Moskel Consulting & Marketing

Direct Response Copywriting Solutions.

What to Do When Someone Starts Name-dropping?

Facebooktwittergoogle_plusredditlinkedinmail

Just got a spammy email from Scott Haines…

In his affiliate endorsement message, he says:

“…these guys worked with Gary Halbert…and they also happen to be killer marketers.”

Really?

Is there any way you could just let me be the judge of that?

Then I remembered, Haines is the guy who’s made much MUCH of his own relationship with the dead guy, and admittedly good marketer, Halbert.

I know, I do need to develop this side of myself–the self-promotional side–especially since I know, for instance THE Roy Furr, for instance, but the way Haines tirelessly does this reminds me of the annoying habit of a few people I know, who (without fail) do this:

“Hi, how ya doing?”

“Great, Jesse, good to see you…”

“So, how’s the new house?”

“Oh, it’s amazing how God is opening me up to meeting new people in my neighborhood…blah blah blah”

It seems to me, the people I know who are (air-quotes) “religious” are constantly name-dropping GOD, while the people whose lives are truly in alignment, don’t need to.

Watch for this! (And watch out!)

Here’s what I mean:

I had my bishop for dinner in my home 2 of the last 4 nights this past week; and while his life reflects what I’m pretty sure God would be fairly pleased of, not once did he have to explicitly come out and say “God is making me do X, or God this, God that…”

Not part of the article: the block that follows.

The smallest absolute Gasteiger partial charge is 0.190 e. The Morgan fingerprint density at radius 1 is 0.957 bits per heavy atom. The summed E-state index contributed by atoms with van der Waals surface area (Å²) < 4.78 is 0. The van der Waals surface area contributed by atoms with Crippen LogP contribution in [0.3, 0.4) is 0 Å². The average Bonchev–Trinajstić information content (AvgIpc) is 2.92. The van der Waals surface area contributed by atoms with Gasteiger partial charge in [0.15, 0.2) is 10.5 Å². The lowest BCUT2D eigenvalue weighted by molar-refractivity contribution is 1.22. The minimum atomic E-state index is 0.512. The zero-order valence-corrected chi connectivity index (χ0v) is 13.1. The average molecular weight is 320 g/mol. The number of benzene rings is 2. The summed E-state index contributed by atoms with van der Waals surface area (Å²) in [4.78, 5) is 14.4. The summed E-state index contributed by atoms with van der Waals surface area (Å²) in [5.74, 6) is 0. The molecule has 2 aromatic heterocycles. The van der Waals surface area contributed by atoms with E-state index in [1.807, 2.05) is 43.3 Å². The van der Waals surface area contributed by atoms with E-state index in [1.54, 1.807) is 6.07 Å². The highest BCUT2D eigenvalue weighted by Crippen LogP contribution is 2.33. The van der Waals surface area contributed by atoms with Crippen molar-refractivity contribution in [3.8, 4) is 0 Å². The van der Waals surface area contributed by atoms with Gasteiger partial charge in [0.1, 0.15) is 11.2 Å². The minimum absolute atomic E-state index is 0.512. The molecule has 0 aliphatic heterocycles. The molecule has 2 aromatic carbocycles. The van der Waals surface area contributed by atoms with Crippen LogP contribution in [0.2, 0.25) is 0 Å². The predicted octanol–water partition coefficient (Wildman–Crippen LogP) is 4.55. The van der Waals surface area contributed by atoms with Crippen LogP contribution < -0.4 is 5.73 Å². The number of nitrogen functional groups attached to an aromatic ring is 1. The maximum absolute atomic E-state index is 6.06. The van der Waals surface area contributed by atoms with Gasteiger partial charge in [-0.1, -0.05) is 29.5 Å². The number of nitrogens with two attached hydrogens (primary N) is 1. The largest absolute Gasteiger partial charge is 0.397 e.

It’s the one thing my “anonymous” friends get right.

In “AA” and other addiction-treatment programs, they preach (haha) this awesome principle:

Attraction, not promotion.

In other words, they refrain from running around telling everyone they’re members of AA. When others see their good lives, good deeds and are naturally attracted to them, if the time is right, they believe, outsiders will ask:

“how do you do it?”

Then, and only then, it’s time for proselytizing…

Never before.

That’s annoying.

It doesn’t work, anyway.

And in my humble opinion, the promotion turns people off and closes doors that might’ve eventually been walked through…

I realize this post may read like the result of a bet to include such random folks as Scott Haines and Gary Halbert, my bishop, Roy Furr and God, but I’ll leave you with this:

Name dropping is good. Until it’s bad.

(Then it’s really bad.)

What say you?

Leave me your thoughts, in the comments below. Click submit, and your words will live everlasting life, here on my blog.

​Happy Monday.

-Jesse Moskel​

PS:

Oh, and there’s a pretty poignant marketing message in here, somewhere. See the image below if you need help on this:

2 Replies

  1. Stan

    While I am totally with you on your peeved reaction to gratuitous name-dropping, the all-important test results unfortunately confirm it’s effective for increasing conversions in e-mails:

    http://priceonomics.com/is-gratuitous-name-dropping-an-effective-strategy/

    1. No question about it, Stan–that’s a good article, so thanks. My peevishness doesn’t relate to my desire to make money, thankfully.

Leave a Reply